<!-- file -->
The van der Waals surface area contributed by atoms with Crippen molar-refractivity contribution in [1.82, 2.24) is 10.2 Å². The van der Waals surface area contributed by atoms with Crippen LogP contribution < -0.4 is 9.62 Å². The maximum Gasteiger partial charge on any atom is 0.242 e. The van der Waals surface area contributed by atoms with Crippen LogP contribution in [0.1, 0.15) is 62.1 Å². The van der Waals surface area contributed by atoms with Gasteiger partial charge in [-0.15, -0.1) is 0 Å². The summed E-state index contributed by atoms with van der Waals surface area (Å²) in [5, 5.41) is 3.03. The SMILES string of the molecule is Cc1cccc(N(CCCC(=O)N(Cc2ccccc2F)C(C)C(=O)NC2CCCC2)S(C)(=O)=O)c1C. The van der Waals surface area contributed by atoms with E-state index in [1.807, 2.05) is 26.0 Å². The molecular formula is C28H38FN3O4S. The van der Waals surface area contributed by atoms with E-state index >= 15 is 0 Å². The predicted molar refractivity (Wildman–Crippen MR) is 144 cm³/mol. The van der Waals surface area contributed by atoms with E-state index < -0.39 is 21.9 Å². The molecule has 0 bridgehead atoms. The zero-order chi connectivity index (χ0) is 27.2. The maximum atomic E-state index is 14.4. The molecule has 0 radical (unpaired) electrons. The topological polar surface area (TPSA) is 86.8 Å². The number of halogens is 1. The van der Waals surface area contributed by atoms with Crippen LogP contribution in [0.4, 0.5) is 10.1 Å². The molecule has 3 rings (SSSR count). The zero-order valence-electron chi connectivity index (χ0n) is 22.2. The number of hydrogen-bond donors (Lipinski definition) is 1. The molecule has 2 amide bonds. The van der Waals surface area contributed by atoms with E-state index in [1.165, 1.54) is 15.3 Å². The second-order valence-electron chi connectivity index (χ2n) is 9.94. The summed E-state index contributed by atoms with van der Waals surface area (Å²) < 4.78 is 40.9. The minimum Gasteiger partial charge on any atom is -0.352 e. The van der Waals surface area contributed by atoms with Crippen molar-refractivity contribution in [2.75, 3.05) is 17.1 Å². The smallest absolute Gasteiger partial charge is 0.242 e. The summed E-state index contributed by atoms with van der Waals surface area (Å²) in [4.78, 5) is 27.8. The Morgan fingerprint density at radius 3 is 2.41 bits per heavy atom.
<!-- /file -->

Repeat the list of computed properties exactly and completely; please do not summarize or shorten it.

The van der Waals surface area contributed by atoms with Crippen molar-refractivity contribution in [1.82, 2.24) is 10.2 Å². The van der Waals surface area contributed by atoms with Crippen LogP contribution < -0.4 is 9.62 Å². The maximum Gasteiger partial charge on any atom is 0.242 e. The van der Waals surface area contributed by atoms with Crippen LogP contribution in [0.1, 0.15) is 62.1 Å². The van der Waals surface area contributed by atoms with Gasteiger partial charge in [-0.15, -0.1) is 0 Å². The summed E-state index contributed by atoms with van der Waals surface area (Å²) in [5, 5.41) is 3.03. The SMILES string of the molecule is Cc1cccc(N(CCCC(=O)N(Cc2ccccc2F)C(C)C(=O)NC2CCCC2)S(C)(=O)=O)c1C. The van der Waals surface area contributed by atoms with E-state index in [1.807, 2.05) is 26.0 Å². The molecular formula is C28H38FN3O4S. The van der Waals surface area contributed by atoms with E-state index >= 15 is 0 Å². The predicted molar refractivity (Wildman–Crippen MR) is 144 cm³/mol. The van der Waals surface area contributed by atoms with E-state index < -0.39 is 21.9 Å². The molecule has 0 bridgehead atoms. The zero-order chi connectivity index (χ0) is 27.2. The maximum atomic E-state index is 14.4. The molecule has 0 radical (unpaired) electrons. The topological polar surface area (TPSA) is 86.8 Å². The number of halogens is 1. The van der Waals surface area contributed by atoms with Crippen LogP contribution in [0.4, 0.5) is 10.1 Å². The molecule has 3 rings (SSSR count). The zero-order valence-electron chi connectivity index (χ0n) is 22.2. The number of hydrogen-bond donors (Lipinski definition) is 1. The molecule has 2 amide bonds. The van der Waals surface area contributed by atoms with E-state index in [1.165, 1.54) is 15.3 Å². The second-order valence-electron chi connectivity index (χ2n) is 9.94. The summed E-state index contributed by atoms with van der Waals surface area (Å²) < 4.78 is 40.9. The minimum Gasteiger partial charge on any atom is -0.352 e. The van der Waals surface area contributed by atoms with Crippen molar-refractivity contribution in [2.75, 3.05) is 17.1 Å². The smallest absolute Gasteiger partial charge is 0.242 e. The summed E-state index contributed by atoms with van der Waals surface area (Å²) in [4.78, 5) is 27.8. The Morgan fingerprint density at radius 3 is 2.41 bits per heavy atom.